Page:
If employees are going to be absent for more than three consecutive work days then an employer may require employees to provide reasonable documentation that the employee used earned sick leave for a permitted purpose. Employers must accept doctor’s notes or other documentation signed by licensed health care providers indicating the need for the amount of leave taken. An employer however, may not require that the note specify the nature of the injury, illness or medical condition.

Is an Employer Required to Pay Unused Time upon Employment Separation?

No. Employers are not required to pay an employee for unused accrued sick leave upon termination. However,when an employee is rehired within six months of separation, the employer must reinstate the employee’s previously accrued, unused sick leave that was not paid upon separation, and the employee is entitled to use said leave.

Minimum Wage Increase Overview

What is the New Minimum Wage and When does it Go Into Effect?

Employees must be paid a minimum wage of $10.50 an hour upon the Ordinance’s effective date, which, again, we anticipate will occur in July 2016. Starting January 1, 2017, the minimum wage will increase to $11.50 an hour. Starting January 1, 2019, the minimum wage will increase by an amount corresponding to the prior year’s increase, if any, in the cost of living, as defined by the Consumer Price Index. If however, California or federal laws provide a higher minimum wage rate, then the minimum wage under this Ordinance will be increased to match the higher California or federal wage, effective on the same date that the increased California or federal wage takes effect.

Employer Obligations under the Ordinance

Employer Notice Requirements

Employers must post notices published by the City in a conspicuous place in the workplace informing employees of the current minimum wage, their right to the minimum wage, and their right to earned sick leave. The notice must also include information about the accrual and use of sick leave, the right to be free from retaliation, and the right to file a complaint with the designated enforcement office. The posted notice must be in English, Spanish and any other language spoken by at least five percent of employees at the employer’s job site.

In addition, at the time of hire or on the Ordinance’s effective date, employers are required to provide employees with written notice of the employer’s requirements under the Ordinance, and the employers name, address, and telephone number. Electronic notice is permitted.

Records Maintenance Requirement

Employers must create written or electronic records documenting employees’ wages earned, and accrual and use of sick leave, and retain these records for at least three years.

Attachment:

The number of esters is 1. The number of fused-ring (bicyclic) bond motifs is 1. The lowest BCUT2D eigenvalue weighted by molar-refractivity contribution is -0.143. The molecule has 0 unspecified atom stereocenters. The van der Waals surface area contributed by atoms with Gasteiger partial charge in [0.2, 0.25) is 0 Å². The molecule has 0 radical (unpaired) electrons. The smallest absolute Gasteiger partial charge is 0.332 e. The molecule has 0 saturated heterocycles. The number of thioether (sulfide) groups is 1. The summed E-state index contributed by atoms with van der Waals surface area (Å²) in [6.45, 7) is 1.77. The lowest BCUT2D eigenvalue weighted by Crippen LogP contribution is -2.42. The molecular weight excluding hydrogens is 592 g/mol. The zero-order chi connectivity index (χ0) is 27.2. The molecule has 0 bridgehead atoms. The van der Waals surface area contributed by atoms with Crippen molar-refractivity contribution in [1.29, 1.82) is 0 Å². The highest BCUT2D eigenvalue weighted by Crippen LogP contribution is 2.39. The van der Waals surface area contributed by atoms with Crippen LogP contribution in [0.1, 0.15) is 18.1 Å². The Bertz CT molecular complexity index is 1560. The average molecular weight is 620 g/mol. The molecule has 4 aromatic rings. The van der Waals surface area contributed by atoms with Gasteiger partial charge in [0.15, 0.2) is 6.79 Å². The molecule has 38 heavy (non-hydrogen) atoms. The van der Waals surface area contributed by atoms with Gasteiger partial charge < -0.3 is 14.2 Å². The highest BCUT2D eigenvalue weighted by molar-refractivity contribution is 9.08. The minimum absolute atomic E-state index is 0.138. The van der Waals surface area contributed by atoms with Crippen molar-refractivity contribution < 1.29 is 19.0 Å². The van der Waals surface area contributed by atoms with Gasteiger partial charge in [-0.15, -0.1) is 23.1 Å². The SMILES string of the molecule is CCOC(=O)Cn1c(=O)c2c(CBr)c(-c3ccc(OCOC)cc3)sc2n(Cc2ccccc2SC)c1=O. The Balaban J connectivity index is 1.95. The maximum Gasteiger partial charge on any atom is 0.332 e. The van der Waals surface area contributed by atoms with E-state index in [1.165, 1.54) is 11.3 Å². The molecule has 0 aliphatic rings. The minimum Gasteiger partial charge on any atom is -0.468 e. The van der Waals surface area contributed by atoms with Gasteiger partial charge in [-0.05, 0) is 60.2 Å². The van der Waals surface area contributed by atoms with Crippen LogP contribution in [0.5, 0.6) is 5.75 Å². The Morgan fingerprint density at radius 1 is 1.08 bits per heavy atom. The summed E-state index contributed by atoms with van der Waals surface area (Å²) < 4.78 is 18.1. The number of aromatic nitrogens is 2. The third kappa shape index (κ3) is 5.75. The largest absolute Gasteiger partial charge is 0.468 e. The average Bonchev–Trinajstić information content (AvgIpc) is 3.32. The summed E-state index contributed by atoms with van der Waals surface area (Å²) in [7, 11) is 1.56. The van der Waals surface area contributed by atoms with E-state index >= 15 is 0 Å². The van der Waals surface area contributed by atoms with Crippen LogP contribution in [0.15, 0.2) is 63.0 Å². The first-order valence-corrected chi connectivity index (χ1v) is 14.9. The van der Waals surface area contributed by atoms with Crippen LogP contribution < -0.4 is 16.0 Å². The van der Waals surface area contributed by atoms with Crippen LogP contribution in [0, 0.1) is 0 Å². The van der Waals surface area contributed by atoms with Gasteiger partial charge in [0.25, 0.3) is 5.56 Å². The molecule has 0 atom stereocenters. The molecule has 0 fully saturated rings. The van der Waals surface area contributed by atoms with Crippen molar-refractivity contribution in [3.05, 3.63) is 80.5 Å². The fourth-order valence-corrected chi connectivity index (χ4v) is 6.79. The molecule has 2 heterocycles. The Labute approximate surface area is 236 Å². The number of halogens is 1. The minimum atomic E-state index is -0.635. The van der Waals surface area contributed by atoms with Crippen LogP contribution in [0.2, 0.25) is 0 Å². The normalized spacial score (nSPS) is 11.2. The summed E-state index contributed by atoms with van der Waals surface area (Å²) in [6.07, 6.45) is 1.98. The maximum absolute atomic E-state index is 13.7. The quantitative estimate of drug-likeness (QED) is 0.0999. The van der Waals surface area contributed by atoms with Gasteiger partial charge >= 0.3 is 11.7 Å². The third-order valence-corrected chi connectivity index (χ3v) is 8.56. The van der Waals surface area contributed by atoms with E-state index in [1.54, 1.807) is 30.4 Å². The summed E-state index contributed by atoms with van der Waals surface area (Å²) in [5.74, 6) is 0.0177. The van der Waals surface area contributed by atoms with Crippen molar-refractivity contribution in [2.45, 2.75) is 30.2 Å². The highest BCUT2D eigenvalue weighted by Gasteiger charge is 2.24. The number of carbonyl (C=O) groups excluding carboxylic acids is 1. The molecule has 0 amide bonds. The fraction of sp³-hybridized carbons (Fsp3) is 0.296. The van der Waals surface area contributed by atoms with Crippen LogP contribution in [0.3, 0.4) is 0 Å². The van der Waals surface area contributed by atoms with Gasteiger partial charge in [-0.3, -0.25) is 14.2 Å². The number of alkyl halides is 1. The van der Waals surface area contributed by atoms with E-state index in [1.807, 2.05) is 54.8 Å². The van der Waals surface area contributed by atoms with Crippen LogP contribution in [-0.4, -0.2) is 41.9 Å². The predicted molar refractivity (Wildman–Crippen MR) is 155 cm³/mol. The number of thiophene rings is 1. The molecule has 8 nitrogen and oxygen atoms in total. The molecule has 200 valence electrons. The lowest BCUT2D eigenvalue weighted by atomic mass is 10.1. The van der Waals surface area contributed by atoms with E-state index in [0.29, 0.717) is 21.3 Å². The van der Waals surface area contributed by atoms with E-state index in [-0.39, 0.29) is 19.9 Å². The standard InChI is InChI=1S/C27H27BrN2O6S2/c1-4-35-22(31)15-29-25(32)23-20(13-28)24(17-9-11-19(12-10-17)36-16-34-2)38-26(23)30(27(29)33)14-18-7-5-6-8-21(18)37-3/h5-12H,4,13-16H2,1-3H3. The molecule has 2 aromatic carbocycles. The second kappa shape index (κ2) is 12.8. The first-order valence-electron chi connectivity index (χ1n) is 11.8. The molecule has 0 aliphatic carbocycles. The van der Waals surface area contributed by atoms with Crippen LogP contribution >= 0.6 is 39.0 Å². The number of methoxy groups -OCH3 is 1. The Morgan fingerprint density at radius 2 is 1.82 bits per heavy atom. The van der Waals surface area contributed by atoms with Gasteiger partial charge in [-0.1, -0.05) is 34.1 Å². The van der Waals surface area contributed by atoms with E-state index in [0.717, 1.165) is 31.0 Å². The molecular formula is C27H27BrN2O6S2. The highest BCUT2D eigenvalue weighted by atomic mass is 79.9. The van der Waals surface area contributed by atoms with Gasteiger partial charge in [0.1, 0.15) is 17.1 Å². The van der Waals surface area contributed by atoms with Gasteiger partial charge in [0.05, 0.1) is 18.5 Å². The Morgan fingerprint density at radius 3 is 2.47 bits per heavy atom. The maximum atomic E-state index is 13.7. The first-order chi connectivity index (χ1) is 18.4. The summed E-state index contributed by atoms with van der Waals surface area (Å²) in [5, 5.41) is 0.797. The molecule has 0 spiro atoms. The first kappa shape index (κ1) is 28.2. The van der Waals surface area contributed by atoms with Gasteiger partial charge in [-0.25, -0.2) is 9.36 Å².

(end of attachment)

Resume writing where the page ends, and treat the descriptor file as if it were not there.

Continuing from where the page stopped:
Prohibitions

Employers are prohibited from (1) requiring employees seeking to use their sick leave to search for or find a replacement worker, (2) disclosing the medical condition of the employee or his or her family member unless ordered to do so by the employee or authorized by federal or state law, and (3) retaliating against an employee who exercises his or her rights under the Ordinance.

Remedies/Penalties

An employer that violates any requirement of the Ordinance is subject to a civil penalty for each violation of up to, but not to exceed, $1,000 per violation. An employer failing to comply with the notice and posting requirements is subject to a civil penalty of $100 for each employee who was not given appropriate notice, up to a maximum of $2,000. Additionally, employees may file a complaint with the designated enforcement office or in court. Notably, filing a complaint with the enforcement office is not a prerequisite to filing a claim in court.

What Should Employers do Now?

With the Ordinance’s effective date looming, San Diego employers should take steps now, including the following, to achieve compliance:

  • Review existing sick leave policies and either implement new policies or revise existing policies so that they satisfy the Ordinance.
  • Post the required notices in all applicable languages.
  • Prepare notices in all applicable languages to provide to employees at the time of hire or once the Ordinance is implemented.
  • Review policies on attendance, anti-retaliation, conduct, and discipline.
  • Train supervisory and managerial employees, as well as HR, on the new requirements.
  • Ensure that payroll records adequately reflect accrual and use of earned sick leave and the increase in minimum wage.